Ed note–notice, these rabbis are not ‘kibbitzing’ to discuss anything of any real moral value. Are they getting together to question the inherent anti-gentile racism of Judaism is pleasing to God? No. Are they bothering to ask whether Israel’s murder of Palestinians, her role in driving the US to war against Iraq and Afghanistan and her dominance in such ventures as organ harvesting, pornography, and the international trafficking in sex slaves is morally permissible? Persish the thought.
Instead, they get together to ask whether God is pleased over Jews using some form of machinery on the Sabbath. People wonder why Jews have been, are (and as long as the rabbis are in charge, more than likely will) suffer from serious tunnel vision when it comes to the more important moral questions in life, and the answer is simple–they are products of a religion that is the handiwork of their religious leaders who do not bother to ask the bigger questions in life but rather waste their time debating such trivial matters as those being discussed in the following article.
Rabbis will be debating whether a vehicle one merely sits in and drives solely with brain activity can be used on Shabbat.
As the interface between brain and machine moves from science fiction to reality, rabbis will be debating whether a vehicle one merely sits in and drives solely with brain activity can be used on Shabbat.
This intriguing thought was discussed on Thursday by Rabbi Dr. Dror Fixler, an electrooptics engineer at Bar-Ilan University in Ramat Gan, who was one of the speakers at Thursday’s 18th Torah and Science Conference of the Jerusalem College of Technology, Yeshiva University in Israel and BIU.
The all-day conference, which attracted around 200 men and women, was hosted by JCT president Prof. Noah Dana-Picard, a leading theoretical mathematician who heads the colleges for religious young men and, separately, young women, who study engineering and related subjects.
Fixler showed a recently released clip of a “proof of concept” vehicle that has a person inside who merely thinks of how to maneuver it. The vehicle drives itself safely, turning corners, slowing down and giving more gas. While this is “not something one should do at home,” the Autonomos company successfully tested the proof-of-concept car a few months ago, said the BIU engineer.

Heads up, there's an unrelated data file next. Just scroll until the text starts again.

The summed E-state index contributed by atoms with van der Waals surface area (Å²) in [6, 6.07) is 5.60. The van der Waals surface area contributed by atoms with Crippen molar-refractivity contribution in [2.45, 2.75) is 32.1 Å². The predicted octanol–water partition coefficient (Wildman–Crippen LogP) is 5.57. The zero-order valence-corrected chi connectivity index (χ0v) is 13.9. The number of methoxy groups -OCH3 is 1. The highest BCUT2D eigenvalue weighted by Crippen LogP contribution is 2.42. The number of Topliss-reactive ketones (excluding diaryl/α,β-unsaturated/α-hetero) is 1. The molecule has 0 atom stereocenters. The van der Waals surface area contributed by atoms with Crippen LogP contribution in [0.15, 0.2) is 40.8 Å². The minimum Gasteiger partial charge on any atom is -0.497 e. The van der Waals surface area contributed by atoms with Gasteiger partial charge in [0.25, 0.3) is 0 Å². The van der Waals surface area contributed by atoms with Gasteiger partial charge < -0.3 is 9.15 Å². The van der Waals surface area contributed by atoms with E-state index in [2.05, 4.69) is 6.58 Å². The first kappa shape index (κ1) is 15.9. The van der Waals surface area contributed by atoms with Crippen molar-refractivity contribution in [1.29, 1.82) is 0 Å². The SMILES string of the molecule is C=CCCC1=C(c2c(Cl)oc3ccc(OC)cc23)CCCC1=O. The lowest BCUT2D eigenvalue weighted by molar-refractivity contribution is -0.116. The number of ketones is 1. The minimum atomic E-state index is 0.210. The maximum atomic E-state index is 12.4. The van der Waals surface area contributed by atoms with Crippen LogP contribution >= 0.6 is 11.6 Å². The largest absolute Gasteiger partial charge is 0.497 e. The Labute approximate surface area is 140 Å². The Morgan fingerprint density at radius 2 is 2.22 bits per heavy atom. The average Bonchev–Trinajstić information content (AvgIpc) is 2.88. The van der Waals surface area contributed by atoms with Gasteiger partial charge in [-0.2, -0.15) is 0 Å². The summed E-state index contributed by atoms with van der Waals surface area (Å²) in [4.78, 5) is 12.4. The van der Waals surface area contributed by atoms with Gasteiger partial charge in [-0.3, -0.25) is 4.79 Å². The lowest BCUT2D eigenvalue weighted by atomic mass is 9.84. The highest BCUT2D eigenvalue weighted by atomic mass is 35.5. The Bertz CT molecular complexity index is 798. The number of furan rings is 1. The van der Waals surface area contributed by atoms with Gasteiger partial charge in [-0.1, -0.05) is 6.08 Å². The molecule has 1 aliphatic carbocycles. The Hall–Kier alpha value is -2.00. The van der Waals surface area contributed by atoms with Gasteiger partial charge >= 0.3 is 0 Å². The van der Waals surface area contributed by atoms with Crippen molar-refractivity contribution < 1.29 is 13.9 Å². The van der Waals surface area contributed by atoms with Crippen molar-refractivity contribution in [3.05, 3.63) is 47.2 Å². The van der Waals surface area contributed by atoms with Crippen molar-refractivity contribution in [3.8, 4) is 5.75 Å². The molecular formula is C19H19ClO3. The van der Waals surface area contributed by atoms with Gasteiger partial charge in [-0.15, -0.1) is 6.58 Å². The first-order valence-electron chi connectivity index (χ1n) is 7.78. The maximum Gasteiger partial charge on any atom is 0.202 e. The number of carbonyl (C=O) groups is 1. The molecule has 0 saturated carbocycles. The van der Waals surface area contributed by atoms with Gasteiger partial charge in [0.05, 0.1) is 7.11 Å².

The person wears a special cap with 16 sensors on the surface that trains the car computer by examining the human brain’s electromagnetic signals.
Merely by pointing to the left and the right, the human is able to teach his movements to the computer without saying a word; from them on, the vehicle could maneuver through an empty section of a Berlin airfield with no problem except a short delay between thinking and the computer carrying out the mental demands.
Fixler said that the issue of the brain thinking and action – which could or could not be approved by rabbis as permissible Shabbat activity – could raise halachic arguments. Even though the person does not take any physical action to manipulate and move the car, just thinking about it could be forbidden on Shabbat, he said.
But there are those who could contend that just thinking does not constitute a “melacha” – prohibited activity on Shabbat that was necessary for the construction of the Tabernacle taken by the People of Israel through the desert after the Exodus from Egypt. There are 39 such types of “work” and their subcategories that cannot be performed on the Sabbath.
The discussion would discuss whether an bionic artificial limb that is moved with brain pulses – which is much closer to actual use than think-only cars – or a bionic eye that could enable the blind see – could be used on Shabbat.
Fixler noted that even without seeing something work such as a remote control it could be argued that the tool was under the user’s control without actually being observed as doing something; it is much more complicated if only the brain is in control, he said.
The BIU engineer noted that these unbelievable developments are the accumulated experience and knowledge of 40 years of brain science, but while bringing improvements by serving society, they can also spark intense arguments among rabbinic arbiters about when and if they can be used.